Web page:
The new Republican administration is expected to tackle health care as one of its main domestic priorities after the new year. “The President-elect’s made it very clear. He wants the Congress when they convene in early January to take up the task of repealing and replacing ObamaCare first,” Vice-president elect Mike Pence told FoxNews on November 30.
The Affordable Care Act was signed into law in 2010. In 2014 when people began enrolling, more than 7.3 million signed up. Overall, the Act has helped reduce the number of uninsured Americans from 48 million in 2010 to 27 million in 2016. However, many of those who obtained insurance are still looking at double-digit percentage increases in their monthly premiums for 2017.
Health care is still unaffordable. David Barnes, the policy director of a millennial advocacy non-profit organization, noted that although his friends looked forward to enrolling, “the average monthly premium is a substantial $304 – a costly expense that a millennial struggling to find work…can hardly afford.” One of my cousins recently enrolled in a similar plan in found it even more expensive. Whether through ObamaCare or not, Americans cannot afford increasing premiums.
Debates about health care always focus on the insurance aspect of it: more health-savings accounts, high risk pools, shared responsibility payments, more subsidies for enrollees (57% of enrollees receive them today). However, the most important focus should be on costs at the hospital. Shifting premiums from one place to another doesn’t reduce the central problem in U.S. health care — why does it cost so much?
I saw this first-hand when my grandfather passed away. The bills we received from the hospital went to Medicare, but we could still see the exorbitant costs charged for procedures and drugs. It’s easy not to ask “why” when those costs are passed on to the government and not shouldered by the individual.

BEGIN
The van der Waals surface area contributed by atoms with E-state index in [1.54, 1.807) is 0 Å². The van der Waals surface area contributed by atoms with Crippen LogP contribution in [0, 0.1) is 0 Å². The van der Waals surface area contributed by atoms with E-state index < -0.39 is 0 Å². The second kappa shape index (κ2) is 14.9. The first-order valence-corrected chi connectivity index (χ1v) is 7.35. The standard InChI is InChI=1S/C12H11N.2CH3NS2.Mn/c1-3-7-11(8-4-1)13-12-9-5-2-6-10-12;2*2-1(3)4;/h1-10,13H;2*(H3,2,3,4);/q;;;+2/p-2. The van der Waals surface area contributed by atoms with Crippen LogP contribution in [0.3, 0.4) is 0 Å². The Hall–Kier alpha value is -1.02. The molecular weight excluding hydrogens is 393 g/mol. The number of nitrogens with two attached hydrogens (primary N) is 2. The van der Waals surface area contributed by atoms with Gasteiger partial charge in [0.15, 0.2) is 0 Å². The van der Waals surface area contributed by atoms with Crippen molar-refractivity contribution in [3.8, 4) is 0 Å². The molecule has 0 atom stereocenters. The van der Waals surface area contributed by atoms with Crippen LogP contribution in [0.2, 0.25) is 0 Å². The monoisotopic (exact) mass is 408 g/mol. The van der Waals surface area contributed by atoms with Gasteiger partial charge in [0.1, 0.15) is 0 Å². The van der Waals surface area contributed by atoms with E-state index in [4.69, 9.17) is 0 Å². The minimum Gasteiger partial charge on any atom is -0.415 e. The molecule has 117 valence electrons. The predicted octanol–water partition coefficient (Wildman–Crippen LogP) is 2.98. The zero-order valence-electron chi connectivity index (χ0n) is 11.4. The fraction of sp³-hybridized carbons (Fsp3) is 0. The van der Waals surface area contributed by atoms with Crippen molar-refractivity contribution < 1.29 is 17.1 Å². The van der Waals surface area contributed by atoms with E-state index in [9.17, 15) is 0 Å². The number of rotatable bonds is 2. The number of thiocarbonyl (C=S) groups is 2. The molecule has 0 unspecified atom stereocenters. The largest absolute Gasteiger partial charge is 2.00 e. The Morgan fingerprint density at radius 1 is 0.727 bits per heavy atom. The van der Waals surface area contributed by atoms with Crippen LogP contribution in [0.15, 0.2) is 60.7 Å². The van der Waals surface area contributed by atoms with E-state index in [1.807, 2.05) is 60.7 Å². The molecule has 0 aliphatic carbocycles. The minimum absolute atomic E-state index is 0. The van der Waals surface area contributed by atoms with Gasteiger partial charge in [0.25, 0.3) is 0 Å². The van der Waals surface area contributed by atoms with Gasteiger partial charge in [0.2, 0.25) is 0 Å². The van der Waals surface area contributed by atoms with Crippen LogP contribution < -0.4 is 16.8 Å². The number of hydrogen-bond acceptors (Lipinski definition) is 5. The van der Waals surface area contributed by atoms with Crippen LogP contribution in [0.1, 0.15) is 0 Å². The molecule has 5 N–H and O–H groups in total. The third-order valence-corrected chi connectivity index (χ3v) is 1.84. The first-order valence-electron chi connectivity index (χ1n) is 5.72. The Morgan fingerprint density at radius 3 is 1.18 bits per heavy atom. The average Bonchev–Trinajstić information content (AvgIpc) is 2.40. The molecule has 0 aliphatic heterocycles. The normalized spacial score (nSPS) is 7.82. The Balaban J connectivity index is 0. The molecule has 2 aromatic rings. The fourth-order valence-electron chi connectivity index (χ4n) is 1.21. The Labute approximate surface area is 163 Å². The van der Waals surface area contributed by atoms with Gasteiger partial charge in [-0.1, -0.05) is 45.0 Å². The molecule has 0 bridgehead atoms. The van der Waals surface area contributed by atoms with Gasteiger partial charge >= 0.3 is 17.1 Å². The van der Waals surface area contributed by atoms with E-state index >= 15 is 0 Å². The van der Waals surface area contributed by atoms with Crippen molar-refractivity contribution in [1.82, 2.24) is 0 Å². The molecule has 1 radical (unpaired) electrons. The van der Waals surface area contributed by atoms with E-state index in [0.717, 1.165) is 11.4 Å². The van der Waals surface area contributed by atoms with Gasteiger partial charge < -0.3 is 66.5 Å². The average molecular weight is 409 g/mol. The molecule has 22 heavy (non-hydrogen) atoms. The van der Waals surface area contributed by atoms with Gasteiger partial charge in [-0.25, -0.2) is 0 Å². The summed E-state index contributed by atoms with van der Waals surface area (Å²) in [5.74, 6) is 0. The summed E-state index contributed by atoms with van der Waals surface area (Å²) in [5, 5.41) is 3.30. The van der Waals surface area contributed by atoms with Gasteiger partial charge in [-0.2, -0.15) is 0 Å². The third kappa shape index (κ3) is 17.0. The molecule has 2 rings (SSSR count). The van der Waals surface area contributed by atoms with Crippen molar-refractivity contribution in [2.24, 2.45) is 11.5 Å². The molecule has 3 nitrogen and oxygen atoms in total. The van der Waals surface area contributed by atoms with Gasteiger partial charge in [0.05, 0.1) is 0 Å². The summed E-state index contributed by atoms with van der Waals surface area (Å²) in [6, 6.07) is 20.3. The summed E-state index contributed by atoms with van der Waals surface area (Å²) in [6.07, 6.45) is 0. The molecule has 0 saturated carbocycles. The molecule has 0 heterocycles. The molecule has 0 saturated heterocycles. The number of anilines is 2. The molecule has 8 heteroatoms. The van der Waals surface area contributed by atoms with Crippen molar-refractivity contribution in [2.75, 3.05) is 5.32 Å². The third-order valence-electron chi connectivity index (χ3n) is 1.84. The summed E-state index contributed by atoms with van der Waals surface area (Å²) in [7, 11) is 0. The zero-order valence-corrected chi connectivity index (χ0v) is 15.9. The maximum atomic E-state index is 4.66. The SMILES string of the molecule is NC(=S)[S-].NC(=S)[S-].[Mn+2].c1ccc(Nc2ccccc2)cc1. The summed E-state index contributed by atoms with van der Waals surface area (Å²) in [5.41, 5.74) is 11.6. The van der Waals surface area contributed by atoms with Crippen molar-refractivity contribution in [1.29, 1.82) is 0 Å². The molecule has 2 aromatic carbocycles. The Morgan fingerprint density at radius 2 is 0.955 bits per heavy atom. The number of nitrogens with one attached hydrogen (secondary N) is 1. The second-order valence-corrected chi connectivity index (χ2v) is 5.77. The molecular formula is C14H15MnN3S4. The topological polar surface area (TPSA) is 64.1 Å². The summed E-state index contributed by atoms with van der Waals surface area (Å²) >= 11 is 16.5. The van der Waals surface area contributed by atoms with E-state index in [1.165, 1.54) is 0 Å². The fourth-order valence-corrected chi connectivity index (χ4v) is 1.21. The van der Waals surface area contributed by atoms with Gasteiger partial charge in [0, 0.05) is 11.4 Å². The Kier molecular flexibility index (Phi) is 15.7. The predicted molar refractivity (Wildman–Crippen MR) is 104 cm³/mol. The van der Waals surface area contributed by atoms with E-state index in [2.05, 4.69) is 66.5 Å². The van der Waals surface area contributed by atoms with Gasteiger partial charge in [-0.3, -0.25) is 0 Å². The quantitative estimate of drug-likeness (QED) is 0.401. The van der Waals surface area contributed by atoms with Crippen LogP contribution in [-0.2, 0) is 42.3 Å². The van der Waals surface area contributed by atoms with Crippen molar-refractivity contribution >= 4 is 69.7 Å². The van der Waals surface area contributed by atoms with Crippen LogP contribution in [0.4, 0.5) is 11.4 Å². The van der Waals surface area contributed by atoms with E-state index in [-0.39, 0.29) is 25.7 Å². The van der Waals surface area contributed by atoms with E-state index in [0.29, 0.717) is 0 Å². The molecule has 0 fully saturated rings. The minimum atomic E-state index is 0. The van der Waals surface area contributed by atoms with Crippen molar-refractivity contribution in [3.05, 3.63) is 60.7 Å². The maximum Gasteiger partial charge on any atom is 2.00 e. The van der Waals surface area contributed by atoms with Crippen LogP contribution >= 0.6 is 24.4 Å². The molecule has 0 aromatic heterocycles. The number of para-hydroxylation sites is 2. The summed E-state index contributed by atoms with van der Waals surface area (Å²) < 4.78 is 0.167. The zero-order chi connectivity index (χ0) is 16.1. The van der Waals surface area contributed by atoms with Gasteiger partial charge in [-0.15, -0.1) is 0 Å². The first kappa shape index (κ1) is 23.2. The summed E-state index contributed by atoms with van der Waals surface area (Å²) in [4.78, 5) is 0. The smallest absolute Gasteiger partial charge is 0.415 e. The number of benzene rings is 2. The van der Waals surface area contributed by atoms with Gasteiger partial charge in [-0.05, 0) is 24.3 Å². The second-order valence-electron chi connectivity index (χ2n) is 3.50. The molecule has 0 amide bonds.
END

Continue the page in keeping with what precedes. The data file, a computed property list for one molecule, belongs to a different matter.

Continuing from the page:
According to OECD figures from 2012, the US spends twice as much on health care overall than the average. Compares to peers such as Australia or Canada, the US cost for procedures such as a Caesarean section is $,7000 compared to $4,000 in Germany or $4,800 in Canada. In 2012, an MRI in the U.S. cost on average $1,080 and $280 in France. Prescription drugs cost more, and spending on medicine in the US has increased from $195 billion to $374 billion between 2002 and 2014 according to the Institute for Health Informatics. A lot of this is due to the fact that all these costs can be passed on to insurers or the government. Aspirin, for instance, costs around $0.32 but at a hospital can cost $18.
In the debate on healthcare in the U.S. this issue is never front and center. Earnings increase a few percent a year, but health care premiums increased between 6 and 15% a year from 1993 to today. We are just passing the cost onto insurers, and increasingly onto the government, but that cost comes back to us either in taxes or in premiums.
So why won’t anyone look at the elephant in the room and go after the initial costs incurred by visits to hospitals or those charged for prescription drugs? It doesn’t “fix” health care to repeal parts of Obamacare or de-fund parts of it. Hospitals and prescription drug manufacturers are happy to keep the spotlight off their costs, because congressional hearings on why Aspirin costs 56 times more in a hospital would be a scandal. Films such as the 2014 Cake with Jennifer Aniston showed the main character crossing to Mexico to buy cheaper painkillers and Dallas Buyers Club hinted at the same. We know that drugs are cheaper everywhere in the world, yet we won’t ask Congress why, and Congress won’t confront the stranglehold on the consumer imposed by hospitals and companies? Only a national reform targeting costs will save American health care.
This story "We Can’t Make Healthcare Great Again Unless We Consider This Hidden Cost" was written by Seth J. Frantzman.